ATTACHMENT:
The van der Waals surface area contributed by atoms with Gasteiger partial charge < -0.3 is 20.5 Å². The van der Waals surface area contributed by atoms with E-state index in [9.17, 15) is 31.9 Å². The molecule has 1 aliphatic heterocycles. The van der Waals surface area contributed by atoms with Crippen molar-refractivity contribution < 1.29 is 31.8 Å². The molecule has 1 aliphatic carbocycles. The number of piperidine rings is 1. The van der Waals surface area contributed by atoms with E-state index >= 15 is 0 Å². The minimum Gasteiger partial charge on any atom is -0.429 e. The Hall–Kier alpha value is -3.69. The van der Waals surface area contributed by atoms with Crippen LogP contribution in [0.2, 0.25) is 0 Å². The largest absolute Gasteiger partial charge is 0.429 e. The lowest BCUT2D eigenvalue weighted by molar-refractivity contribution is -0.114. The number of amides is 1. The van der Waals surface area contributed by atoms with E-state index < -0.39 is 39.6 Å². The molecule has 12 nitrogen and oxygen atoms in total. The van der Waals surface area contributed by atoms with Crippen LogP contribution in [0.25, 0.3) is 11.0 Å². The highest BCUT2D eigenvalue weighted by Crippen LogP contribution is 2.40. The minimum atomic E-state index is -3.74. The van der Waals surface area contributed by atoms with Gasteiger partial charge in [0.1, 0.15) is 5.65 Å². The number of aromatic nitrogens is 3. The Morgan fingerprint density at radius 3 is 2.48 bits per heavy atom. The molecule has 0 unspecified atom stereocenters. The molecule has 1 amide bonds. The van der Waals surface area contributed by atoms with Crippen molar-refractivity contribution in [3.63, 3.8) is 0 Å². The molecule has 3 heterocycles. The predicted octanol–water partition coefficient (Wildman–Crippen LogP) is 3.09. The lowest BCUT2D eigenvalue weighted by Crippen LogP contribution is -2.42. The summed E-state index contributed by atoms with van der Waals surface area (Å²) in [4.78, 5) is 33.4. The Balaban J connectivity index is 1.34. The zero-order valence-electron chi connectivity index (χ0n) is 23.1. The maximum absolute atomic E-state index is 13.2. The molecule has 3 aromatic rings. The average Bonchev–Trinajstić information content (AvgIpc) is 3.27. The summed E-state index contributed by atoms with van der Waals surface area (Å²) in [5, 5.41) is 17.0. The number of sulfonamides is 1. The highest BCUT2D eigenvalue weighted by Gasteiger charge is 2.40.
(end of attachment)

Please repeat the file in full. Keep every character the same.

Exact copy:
The van der Waals surface area contributed by atoms with Gasteiger partial charge < -0.3 is 20.5 Å². The van der Waals surface area contributed by atoms with E-state index in [9.17, 15) is 31.9 Å². The molecule has 1 aliphatic heterocycles. The van der Waals surface area contributed by atoms with Crippen molar-refractivity contribution < 1.29 is 31.8 Å². The molecule has 1 aliphatic carbocycles. The number of piperidine rings is 1. The van der Waals surface area contributed by atoms with E-state index >= 15 is 0 Å². The minimum Gasteiger partial charge on any atom is -0.429 e. The Hall–Kier alpha value is -3.69. The van der Waals surface area contributed by atoms with Crippen LogP contribution in [0.2, 0.25) is 0 Å². The largest absolute Gasteiger partial charge is 0.429 e. The lowest BCUT2D eigenvalue weighted by molar-refractivity contribution is -0.114. The number of amides is 1. The van der Waals surface area contributed by atoms with E-state index < -0.39 is 39.6 Å². The molecule has 12 nitrogen and oxygen atoms in total. The van der Waals surface area contributed by atoms with Crippen LogP contribution in [0.25, 0.3) is 11.0 Å². The highest BCUT2D eigenvalue weighted by Crippen LogP contribution is 2.40. The minimum atomic E-state index is -3.74. The van der Waals surface area contributed by atoms with Gasteiger partial charge in [0.1, 0.15) is 5.65 Å². The number of aromatic nitrogens is 3. The Morgan fingerprint density at radius 3 is 2.48 bits per heavy atom. The molecule has 0 unspecified atom stereocenters. The molecule has 1 amide bonds. The van der Waals surface area contributed by atoms with Crippen molar-refractivity contribution in [3.63, 3.8) is 0 Å². The molecule has 3 heterocycles. The predicted octanol–water partition coefficient (Wildman–Crippen LogP) is 3.09. The lowest BCUT2D eigenvalue weighted by Crippen LogP contribution is -2.42. The summed E-state index contributed by atoms with van der Waals surface area (Å²) in [4.78, 5) is 33.4. The Balaban J connectivity index is 1.34. The zero-order valence-electron chi connectivity index (χ0n) is 23.1. The maximum absolute atomic E-state index is 13.2. The molecule has 3 aromatic rings. The average Bonchev–Trinajstić information content (AvgIpc) is 3.27. The summed E-state index contributed by atoms with van der Waals surface area (Å²) in [5, 5.41) is 17.0. The number of sulfonamides is 1. The highest BCUT2D eigenvalue weighted by Gasteiger charge is 2.40.